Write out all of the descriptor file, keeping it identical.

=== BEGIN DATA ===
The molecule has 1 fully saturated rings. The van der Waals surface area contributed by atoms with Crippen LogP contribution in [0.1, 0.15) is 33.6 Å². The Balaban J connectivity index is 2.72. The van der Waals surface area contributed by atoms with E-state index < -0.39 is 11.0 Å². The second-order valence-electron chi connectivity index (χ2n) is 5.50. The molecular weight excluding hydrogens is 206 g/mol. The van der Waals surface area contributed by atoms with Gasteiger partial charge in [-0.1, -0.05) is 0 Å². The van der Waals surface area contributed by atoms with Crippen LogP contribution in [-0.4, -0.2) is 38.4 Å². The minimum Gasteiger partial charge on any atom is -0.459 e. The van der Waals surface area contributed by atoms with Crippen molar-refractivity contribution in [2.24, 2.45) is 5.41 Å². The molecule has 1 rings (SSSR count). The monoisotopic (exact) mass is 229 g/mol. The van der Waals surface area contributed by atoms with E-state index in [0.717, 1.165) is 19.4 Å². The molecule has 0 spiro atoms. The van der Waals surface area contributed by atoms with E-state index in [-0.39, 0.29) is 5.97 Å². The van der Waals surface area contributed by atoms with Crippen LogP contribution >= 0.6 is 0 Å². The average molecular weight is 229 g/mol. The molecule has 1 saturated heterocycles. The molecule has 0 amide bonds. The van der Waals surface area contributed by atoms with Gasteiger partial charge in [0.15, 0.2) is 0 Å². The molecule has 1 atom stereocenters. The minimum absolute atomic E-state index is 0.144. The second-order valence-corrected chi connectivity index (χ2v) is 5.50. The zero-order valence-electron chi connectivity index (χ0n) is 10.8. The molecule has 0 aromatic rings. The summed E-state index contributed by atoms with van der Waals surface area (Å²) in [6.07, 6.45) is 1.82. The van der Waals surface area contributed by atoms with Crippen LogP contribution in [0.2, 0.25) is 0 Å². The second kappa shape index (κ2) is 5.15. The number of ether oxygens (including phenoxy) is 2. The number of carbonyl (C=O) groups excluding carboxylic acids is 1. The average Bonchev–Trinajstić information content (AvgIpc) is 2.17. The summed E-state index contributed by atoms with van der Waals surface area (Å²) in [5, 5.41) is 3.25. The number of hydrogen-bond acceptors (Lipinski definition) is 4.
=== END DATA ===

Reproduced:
The molecule has 1 fully saturated rings. The van der Waals surface area contributed by atoms with Crippen LogP contribution in [0.1, 0.15) is 33.6 Å². The Balaban J connectivity index is 2.72. The van der Waals surface area contributed by atoms with E-state index < -0.39 is 11.0 Å². The second-order valence-electron chi connectivity index (χ2n) is 5.50. The molecular weight excluding hydrogens is 206 g/mol. The van der Waals surface area contributed by atoms with Gasteiger partial charge in [-0.1, -0.05) is 0 Å². The van der Waals surface area contributed by atoms with Crippen LogP contribution in [-0.4, -0.2) is 38.4 Å². The minimum Gasteiger partial charge on any atom is -0.459 e. The van der Waals surface area contributed by atoms with Crippen molar-refractivity contribution in [2.24, 2.45) is 5.41 Å². The molecule has 1 rings (SSSR count). The monoisotopic (exact) mass is 229 g/mol. The van der Waals surface area contributed by atoms with E-state index in [0.717, 1.165) is 19.4 Å². The molecule has 0 spiro atoms. The van der Waals surface area contributed by atoms with E-state index in [-0.39, 0.29) is 5.97 Å². The van der Waals surface area contributed by atoms with Crippen LogP contribution >= 0.6 is 0 Å². The average molecular weight is 229 g/mol. The molecule has 1 saturated heterocycles. The molecule has 0 amide bonds. The van der Waals surface area contributed by atoms with Gasteiger partial charge in [0.15, 0.2) is 0 Å². The molecule has 1 atom stereocenters. The minimum absolute atomic E-state index is 0.144. The second-order valence-corrected chi connectivity index (χ2v) is 5.50. The zero-order valence-electron chi connectivity index (χ0n) is 10.8. The molecule has 0 aromatic rings. The summed E-state index contributed by atoms with van der Waals surface area (Å²) in [6.07, 6.45) is 1.82. The van der Waals surface area contributed by atoms with Crippen LogP contribution in [0.2, 0.25) is 0 Å². The second kappa shape index (κ2) is 5.15. The number of ether oxygens (including phenoxy) is 2. The number of carbonyl (C=O) groups excluding carboxylic acids is 1. The average Bonchev–Trinajstić information content (AvgIpc) is 2.17. The summed E-state index contributed by atoms with van der Waals surface area (Å²) in [5, 5.41) is 3.25. The number of hydrogen-bond acceptors (Lipinski definition) is 4.